Despite his mounting responsibilities on the national stage, Washington remained a shrewd businessman. He relied on slaves to keep his Virginia plantation running at a profit, says David Hoth, senior editor at The Papers of George Washington editorial project. “He was inclined to suspect his workers of malingering and petty theft, perhaps because he recognized that they probably saw slavery as an unnatural and unpleasant condition,” says Hoth. “He sold at least one runaway to the West Indies and threatened others.”
In private, the president came to support gradual abolition by legislative act and favored measures, like non-importation, that might hasten the change. He pursued Mount Vernon’s runaway slaves, albeit quietly, without using newspaper advertisements. By 1792-93, according to Hoth, George Washington began to mull the idea of emancipation.
“It’s important to tell the story of his views on slavery and how they evolved,” says Schoelwer. “He was in the position of trying to balance private concerns with his public commitment to the survival of the nation.” At the same time, he used legal loopholes to make sure his slaves were kept enslaved.
The Mount Vernon exhibit collects a diverse medley of African-American sagas that reconsider the 18th-century world’s understanding of slavery and freedom. Via short biographies, reinterpreted artifacts, and new archeological evidence from Mount Vernon’s slave cemetery, 19 lives emerge for new study. A new digital resource, an ever-evolving slavery database, allows visitors to search Mount Vernon’s enslaved community by name, skill or date range.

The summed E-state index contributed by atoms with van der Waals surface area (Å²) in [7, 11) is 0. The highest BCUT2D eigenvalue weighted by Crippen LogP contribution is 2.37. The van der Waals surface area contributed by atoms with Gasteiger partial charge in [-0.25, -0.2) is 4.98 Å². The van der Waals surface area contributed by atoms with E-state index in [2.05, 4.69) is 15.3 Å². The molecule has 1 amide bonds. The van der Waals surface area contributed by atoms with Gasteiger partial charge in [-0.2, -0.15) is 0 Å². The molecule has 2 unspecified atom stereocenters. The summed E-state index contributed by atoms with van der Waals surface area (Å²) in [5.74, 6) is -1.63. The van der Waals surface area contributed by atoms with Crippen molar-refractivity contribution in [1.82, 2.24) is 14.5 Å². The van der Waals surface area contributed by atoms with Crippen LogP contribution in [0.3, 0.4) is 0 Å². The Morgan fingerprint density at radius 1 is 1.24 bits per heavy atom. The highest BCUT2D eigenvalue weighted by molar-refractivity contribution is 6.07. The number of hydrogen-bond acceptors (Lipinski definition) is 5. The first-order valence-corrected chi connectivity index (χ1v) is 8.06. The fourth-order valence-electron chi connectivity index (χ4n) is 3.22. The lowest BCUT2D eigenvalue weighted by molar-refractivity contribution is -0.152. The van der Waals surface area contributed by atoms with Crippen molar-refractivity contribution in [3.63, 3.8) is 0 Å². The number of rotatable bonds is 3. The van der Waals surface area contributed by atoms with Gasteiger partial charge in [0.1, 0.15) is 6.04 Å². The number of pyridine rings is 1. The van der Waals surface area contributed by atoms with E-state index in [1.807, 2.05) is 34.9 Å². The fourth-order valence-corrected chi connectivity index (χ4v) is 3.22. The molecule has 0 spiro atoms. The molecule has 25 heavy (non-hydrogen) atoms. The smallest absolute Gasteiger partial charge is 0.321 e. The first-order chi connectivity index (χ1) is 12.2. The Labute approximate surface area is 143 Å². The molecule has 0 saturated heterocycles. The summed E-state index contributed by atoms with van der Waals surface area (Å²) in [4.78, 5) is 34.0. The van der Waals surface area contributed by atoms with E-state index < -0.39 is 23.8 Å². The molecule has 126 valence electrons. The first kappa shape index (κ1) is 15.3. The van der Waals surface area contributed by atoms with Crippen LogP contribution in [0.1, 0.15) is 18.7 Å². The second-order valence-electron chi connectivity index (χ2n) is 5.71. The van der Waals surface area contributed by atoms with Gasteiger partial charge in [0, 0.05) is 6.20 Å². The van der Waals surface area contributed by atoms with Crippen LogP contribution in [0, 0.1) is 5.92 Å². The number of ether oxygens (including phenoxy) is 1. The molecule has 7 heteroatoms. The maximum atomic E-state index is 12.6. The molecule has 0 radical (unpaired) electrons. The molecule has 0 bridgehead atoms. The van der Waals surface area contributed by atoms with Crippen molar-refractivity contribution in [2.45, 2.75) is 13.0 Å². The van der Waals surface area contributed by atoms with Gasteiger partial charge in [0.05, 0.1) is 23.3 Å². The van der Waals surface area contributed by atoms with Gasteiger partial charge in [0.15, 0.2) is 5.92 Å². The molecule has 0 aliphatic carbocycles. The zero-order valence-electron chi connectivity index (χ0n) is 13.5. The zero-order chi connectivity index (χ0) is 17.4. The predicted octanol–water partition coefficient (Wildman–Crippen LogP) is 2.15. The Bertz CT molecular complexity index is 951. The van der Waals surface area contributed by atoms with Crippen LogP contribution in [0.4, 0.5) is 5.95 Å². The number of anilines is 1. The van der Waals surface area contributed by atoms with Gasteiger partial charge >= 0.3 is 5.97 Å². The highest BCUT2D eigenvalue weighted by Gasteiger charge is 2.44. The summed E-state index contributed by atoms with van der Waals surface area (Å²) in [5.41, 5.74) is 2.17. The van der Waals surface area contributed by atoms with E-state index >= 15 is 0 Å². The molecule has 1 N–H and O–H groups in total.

So far, the database has gathered information on 577 unique individuals who lived or worked at Mount Vernon up to 1799, and compiled details on the more than 900 enslaved individuals with whom George Washington interacted during his travels, according to Jessie MacLeod, associate curator at Mount Vernon. But though it shows a thriving plantation, the database also tells a different story. “You really get a sense for how often people are running away,” says MacLeod . “There are casual mentions in the weekly reports, of people being absent sometimes for 3 or 4 days. It’s not always clear whether they came back voluntarily or were captured. There’s no newspaper ad, but we do see an ongoing resistance in terms of absenteeism, and when they’re visiting family or friends in neighboring plantations.”
In the museum world, reinterpretation of slavery and freedom has gained new momentum. Mount Vernon’s “Lives Bound Together” exhibit reflects historic sites’ turn to focus on the experience of the enslaved, while exploring the paradox of liberty and slavery in daily life. In recent years, historians at Mount Vernon, along with those at Thomas Jefferson’s Monticello and James Madison’s Montpelier, have rethought how to present those stories to the public through new signage, “slave life” walking tours, and open archeological digs. A series of scholarly conferences--sponsored by institutions like the Omohundro Institute of Early American History and Culture, the National Endowment for the Humanities, the University of Virginia, and many more--have been hosted at the former presidential homes.
Latrobe’s portrait of life at Mount Vernon may have initially included the slaves who made Washington’s estate hum, but the finished painting only tells part of that story, Lives Bound Together completes the picture by depicting the shared journey of the Washingtons and the enslaved. “We helped build this place and make it what it is. We helped make the president who he was,” says Shawn Costley, a descendant of Davy and Edy Jones, in the exhibit’s film. “We might not have had voting power and all that back then, but we made that man, we made George Washington, or added to or contributed to him being the prominent person that he is today.”